-regulates MAPK and AP-1 signaling
PCI-34051 [59][59]
KDM5Bdemethylation of H3K4critical for melanoma tumor growthNA[66]
KDM6Bdemethylation of H3K27upregulates several targets of NF-κB and BMP to promote melanoma progression and metastasisGSK-J4[71]
Chromatin remodeling
chromatin remodelingtumor suppressor?NA[72, 73]
SMARCA4, SMARCA2chromatin remodelingrequired for melanoma tumorigenicityNA[74]
SMARCA4-Recruited by MITF and SOX10
to a subset of MITF-associated regulatory elements (MAREs) at active enhancers
-Regulates MITF dynamics genomic occupancy
-essential for transcription regulation in melanocyte and melanoma cell physiology
-progression of oncogenic Braf-driven mouse melanoma
NA[75, 76]
BPTFchromatin remodeling essential for the melanocyte gene expression program-regulates proliferation, migration and morphology of murine melanoblasts in vivo
-essential for differentiation of adult melanocyte stem cells
-progression of oncogenic Braf-driven mouse melanoma
NA[76, 77]
ATRXchromatin remodelingdecreased ATRX expression correlates with melanoma progressionNA[83]
Histone variants:macroH2Areplace canonical H2A associated with transcription repression-macroH2A suppresses melanoma progression via transcriptional repression of CDK8
-macroH2A loss promotes tumor growth and metastatic potential
H3.3replace canonical H3overexpression triggers senescence via E2F target genes repressionNA[86]
H2A.Z.2replace canonical H2A, binds and stabilizes BRD2H2A.Z.2 correlates with poor patient survival and promotes cell cycle progression via E2F target genes transcription controlNA[87]
 Table 2 

Epigenetic players and their impact on melanoma resistance to therapies

PlayersTherapiesMechanisms of resistanceAlternative treatments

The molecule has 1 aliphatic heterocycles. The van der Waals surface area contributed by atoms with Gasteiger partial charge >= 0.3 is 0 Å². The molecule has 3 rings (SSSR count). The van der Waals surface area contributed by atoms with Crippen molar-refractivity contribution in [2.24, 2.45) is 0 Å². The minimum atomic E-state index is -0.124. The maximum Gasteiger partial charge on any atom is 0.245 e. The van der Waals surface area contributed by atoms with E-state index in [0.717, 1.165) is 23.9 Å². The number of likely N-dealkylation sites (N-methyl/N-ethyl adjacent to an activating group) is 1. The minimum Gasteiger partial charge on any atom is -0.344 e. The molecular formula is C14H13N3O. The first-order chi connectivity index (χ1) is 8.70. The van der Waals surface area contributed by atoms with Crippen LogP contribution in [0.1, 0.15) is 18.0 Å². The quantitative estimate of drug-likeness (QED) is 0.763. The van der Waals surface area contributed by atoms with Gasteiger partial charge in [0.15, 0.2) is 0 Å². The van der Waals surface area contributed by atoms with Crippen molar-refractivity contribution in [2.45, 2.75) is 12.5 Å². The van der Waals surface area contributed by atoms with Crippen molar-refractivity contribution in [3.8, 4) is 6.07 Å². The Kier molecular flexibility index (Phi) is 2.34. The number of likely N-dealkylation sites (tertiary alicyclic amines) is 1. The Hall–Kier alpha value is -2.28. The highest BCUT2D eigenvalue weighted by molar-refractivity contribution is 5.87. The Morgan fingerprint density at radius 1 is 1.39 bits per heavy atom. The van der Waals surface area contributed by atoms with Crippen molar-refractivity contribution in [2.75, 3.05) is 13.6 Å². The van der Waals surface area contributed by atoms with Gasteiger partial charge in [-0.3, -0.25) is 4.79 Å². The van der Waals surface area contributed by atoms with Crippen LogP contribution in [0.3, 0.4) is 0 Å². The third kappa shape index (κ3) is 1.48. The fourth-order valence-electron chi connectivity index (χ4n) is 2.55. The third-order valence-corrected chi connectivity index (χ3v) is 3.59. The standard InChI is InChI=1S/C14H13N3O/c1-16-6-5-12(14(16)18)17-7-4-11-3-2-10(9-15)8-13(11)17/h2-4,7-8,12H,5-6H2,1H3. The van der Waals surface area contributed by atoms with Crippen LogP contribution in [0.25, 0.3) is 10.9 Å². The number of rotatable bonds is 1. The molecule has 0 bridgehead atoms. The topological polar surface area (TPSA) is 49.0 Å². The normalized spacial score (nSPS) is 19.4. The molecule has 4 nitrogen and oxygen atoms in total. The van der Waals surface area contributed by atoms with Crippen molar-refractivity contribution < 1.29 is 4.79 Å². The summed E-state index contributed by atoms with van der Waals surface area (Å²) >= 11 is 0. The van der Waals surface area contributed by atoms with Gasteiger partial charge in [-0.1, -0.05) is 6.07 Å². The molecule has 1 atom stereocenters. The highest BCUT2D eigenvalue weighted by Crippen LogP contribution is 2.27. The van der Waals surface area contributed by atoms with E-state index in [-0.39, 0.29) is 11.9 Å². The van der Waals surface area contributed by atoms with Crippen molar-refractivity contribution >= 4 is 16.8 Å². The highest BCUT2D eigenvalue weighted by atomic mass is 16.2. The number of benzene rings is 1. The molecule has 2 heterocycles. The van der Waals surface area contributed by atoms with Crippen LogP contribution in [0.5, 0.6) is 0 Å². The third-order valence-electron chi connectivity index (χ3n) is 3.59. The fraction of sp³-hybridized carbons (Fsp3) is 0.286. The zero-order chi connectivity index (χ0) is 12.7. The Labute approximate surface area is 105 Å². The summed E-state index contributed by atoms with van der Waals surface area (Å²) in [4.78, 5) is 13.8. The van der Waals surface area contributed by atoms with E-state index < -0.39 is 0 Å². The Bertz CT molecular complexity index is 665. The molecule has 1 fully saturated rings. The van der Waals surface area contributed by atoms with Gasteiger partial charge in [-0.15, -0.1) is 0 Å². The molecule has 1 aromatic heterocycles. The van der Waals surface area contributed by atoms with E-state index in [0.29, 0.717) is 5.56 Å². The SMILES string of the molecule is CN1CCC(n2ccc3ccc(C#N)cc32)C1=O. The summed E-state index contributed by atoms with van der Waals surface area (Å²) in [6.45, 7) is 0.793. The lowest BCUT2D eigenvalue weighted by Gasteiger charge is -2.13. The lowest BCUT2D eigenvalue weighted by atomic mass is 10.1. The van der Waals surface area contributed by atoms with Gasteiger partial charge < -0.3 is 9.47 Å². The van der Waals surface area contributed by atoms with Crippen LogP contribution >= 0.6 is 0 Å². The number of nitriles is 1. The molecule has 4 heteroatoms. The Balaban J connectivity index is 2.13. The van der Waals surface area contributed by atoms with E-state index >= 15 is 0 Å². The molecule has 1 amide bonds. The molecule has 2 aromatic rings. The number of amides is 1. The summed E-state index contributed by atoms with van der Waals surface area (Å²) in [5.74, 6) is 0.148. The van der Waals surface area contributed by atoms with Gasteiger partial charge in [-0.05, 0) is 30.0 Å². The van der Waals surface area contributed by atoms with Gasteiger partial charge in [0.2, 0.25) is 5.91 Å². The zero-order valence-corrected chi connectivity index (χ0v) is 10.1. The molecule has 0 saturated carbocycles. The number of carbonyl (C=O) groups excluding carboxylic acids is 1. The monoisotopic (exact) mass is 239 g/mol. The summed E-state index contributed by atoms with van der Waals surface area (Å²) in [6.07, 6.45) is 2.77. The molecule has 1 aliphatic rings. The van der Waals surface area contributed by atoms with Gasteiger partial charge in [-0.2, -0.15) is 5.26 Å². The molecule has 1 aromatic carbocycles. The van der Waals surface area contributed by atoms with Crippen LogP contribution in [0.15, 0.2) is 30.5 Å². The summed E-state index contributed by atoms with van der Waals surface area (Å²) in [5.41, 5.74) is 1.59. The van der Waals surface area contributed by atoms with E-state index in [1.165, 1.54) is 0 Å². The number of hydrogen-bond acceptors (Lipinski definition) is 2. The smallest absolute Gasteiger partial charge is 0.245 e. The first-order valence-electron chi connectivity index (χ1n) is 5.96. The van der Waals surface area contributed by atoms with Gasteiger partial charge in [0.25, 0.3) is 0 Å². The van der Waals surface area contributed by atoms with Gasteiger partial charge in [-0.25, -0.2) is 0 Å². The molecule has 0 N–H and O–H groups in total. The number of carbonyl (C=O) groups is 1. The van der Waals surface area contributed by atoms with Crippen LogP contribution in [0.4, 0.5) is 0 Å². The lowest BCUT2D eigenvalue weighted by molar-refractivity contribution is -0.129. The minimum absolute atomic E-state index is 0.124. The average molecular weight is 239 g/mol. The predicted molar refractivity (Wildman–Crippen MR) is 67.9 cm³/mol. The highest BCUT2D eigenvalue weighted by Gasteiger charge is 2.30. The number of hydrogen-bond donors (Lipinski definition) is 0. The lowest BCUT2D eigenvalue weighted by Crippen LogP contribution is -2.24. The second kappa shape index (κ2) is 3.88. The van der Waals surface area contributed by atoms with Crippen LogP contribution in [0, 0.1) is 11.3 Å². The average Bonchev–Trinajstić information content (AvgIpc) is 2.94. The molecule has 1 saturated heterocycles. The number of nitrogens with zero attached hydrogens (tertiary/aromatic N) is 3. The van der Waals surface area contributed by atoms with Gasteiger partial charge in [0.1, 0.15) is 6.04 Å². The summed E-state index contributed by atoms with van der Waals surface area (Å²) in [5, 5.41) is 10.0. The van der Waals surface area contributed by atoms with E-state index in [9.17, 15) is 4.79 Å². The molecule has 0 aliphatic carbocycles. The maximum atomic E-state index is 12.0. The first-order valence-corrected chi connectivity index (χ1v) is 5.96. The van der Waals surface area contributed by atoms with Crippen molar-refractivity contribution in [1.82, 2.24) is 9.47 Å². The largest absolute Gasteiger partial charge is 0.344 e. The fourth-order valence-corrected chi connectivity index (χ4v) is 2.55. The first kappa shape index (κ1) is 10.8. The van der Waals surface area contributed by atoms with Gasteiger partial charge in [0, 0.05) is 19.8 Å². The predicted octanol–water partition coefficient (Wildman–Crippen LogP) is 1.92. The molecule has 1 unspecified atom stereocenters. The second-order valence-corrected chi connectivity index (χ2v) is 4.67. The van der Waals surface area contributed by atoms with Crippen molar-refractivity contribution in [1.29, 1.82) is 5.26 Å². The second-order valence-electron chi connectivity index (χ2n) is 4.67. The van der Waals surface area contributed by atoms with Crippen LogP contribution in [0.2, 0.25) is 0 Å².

proposed in the study
Targeted therapiesKDM5A
demethylation of H3K4
Pan-RAF inhibitor (AZ628)Elevated expression in drug-tolerant cells and IGF-1R signaling activationcombined with IG1-1Ri (AEW541)[110]
demethylation of H3K4
VemurafenibElevated expression in slow cycling cells with increase in oxidative phosphorylationcombined with mitochondrial oxidative-ATP-synthesis (e.g. oligomycin, Bz-423)[67]
demethylation of H3K4
demethylation of H3K27
Vemurafenib or
Elevated expression in induced drug-tolerant cells (IDTC) and undifferentiated state transition which increases aggressivenesscombined with HDACi, IGF-1Ri, PI3/AKTi to eliminate parental cells prior transition to IDTC[111]
demethylation of H3K4
Vemurafenib or
Elevated expression to shift into a drug-tolerant state (e.g. decrease in Gdf15, Ldlr epxression)combined with pan-KDM5i (e.g. KDM5-C70, CPI-48)[112]
demethylation of H3K27
methylation of H3K27
VemurafenibInvolved in glutamin-induced histone methylation impacting vemurafenib responsecombined with
acetylation of histones H3 and H4
VemurafenibLoss promotes resistance; Mechanisms unknown
Impacting histone acetylation and gene expression?
combined with
SIRT1VemurafenibElevated expression in vemurafenib resistant cellscombined with SIRT1i
(e.g. sirtinol, EX-527)
SIRT2Vemurafenib or
SIRT2 knockdown increases ERK signalingNA[117]
SIRT6Dabrafenib or
SIRT6 haploinsufficiency activates the IGF1-R and downstream AKT signalingcombined with IGF-1Ri
(i.e. linsitinib)
methylation of H3K27
anti-CTLA4 and IL-2Increased EZH2 activity dependent on T cells and TNF-α promoting dedifferentiation, loss of immunogenicity and PD-1/PD-L1 axis upregulationcombined with
EZH2i (i.e. GSK503)
T-cell mediating killing
e.g. regulates mTORC signaling pathwayNA[135]